Sunday 19 January 2020

Ten things we learned from this year's Rose of Tralee

Geraldine Gittens

Geraldine Gittens

On Monday night, RTE viewers saw how 65 rose contestants were whittled down to 32 after a gruelling week-long schedule, during which they were asked some tough questions by the judging panel. The Road to the Dome gave a birds-eye view of the festival, and the heartbreak and laughs the girls shared along the way. Here are ten things we learned from The Road To The Dome.

The X Factor-style cull was tough


"The initial impact of being told that you're not going through is a bit of a shock. You are upset about it," said Dublin Rose Lorna Whyte.

"It's very much like my big fall on stage, you get back up, that's all" said one tearful rose.


'Feet Tea' is a thing


New Zealand Rose Hannah Greally reckons she has unlocked a secret beauty treatment.

When your feet ache, fill your bath with hot water. Throw in a few peppermint tea bags. Allow to brew. Hey presto. Feet tea. Bathe to your feet's content.

The Rose of Tralee is NOT a beauty pageant

The Roses kick back at their Sunday night "chill-out night".

A mix of "confidence" and "stamina" is what they're looking for, says overseas judge Gerri O'Grady Finn. Authenticity and "a good, warm person" are the makings of the Rose of Tralee.

"This is categorically not a beauty pageant," she stressed. "We're really looking for someone who can bring their own personality to the title."


The autographs are like gold dust

Rose of Tralee fan Debra O'Connor told The Road to the Dome: "I wanted to get here as early as possible so I could get all the autographs of all the Roses," as she raced around the streets of Tralee with her brother in search of those precious signatures.


When things go wrong...

Bring out your mega-watt smile.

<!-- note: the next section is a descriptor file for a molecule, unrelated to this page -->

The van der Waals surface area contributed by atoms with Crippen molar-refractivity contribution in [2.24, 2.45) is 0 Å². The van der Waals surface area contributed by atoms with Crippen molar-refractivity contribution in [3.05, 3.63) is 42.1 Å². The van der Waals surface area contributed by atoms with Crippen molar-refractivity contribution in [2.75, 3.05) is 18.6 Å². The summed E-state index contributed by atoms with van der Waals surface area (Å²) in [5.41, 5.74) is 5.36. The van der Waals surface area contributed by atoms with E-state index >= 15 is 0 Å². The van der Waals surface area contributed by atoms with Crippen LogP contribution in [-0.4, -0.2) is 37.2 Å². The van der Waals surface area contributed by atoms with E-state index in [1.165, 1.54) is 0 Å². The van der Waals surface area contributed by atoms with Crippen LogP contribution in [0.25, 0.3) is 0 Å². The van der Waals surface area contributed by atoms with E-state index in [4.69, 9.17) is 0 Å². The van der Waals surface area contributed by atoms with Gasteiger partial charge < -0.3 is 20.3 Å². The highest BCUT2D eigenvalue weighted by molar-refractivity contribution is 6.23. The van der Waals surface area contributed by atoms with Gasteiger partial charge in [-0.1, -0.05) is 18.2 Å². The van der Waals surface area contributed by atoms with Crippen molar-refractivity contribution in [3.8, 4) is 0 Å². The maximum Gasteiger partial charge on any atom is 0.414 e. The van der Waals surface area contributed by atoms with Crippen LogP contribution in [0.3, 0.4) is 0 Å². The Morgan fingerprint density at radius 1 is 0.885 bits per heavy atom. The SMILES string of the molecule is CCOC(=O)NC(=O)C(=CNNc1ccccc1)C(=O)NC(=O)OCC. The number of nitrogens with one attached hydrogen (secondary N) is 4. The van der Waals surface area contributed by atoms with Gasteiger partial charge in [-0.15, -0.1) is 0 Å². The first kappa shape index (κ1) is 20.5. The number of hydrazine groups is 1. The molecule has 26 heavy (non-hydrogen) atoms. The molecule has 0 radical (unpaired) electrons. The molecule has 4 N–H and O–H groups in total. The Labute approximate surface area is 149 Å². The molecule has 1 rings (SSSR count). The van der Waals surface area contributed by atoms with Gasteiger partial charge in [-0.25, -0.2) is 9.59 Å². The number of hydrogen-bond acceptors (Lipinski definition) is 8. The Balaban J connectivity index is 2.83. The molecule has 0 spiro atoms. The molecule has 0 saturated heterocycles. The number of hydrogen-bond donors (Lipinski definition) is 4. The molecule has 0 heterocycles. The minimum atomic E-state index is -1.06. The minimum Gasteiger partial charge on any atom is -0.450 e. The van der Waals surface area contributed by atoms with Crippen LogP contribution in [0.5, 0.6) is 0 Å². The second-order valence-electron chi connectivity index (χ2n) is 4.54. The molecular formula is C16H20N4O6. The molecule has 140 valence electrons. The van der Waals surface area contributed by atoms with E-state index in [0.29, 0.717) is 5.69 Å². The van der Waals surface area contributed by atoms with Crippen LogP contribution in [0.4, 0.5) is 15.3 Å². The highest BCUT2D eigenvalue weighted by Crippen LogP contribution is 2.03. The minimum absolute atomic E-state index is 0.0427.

"If I trip it's not the end of the world," Boston and New England Rose Grace Schiller said ahead of her party piece for the first-round interviews in Tralee.

When she did actually fall on stage, there was only one thing she could do...

"She had a little bit of a slip on stage. She just picked herself up. She put on that mega-watt smile and everyone was just completely behind her," commended judge Gerri O'Grady Finn.


Roses are given the "Queen treatment"


Prosecco on arrival, chocolates on a platter, and chaperones to look after them. The Roses get it all.

"This is Queen treatment, and all 65 of us get it, it's insane" giggled New Foundland Rose Anna Murphy.

"Everyone is treating us like Royalty, and we're apologising for it because we're just not used to it," adds the Dublin Rose Lorna Whyte.

But they're also asked some tough questions

Take a look at these...


"1916-2016. Time for a United Ireland?"

"Should abortion be legalised in Ireland and if so, in what circumstances."

"Ireland has accepted only a fraction of the refugees that we pledged to. Should we be doing more?"

Roses get precious little shut-eye...

So they grab it where they can


They don't make hats in the US like they do here...


"In the States, we just can't get these anywhere, especially the way you make them yourself. Wow, they're so good," said New Orleans Rose Shannon Burke. "I feel like I could conquer the world," she declared.

People are saying "what's the craic"?

"It's a drug, don't do it," warns North Carolina Rose Maigan Kennedy.


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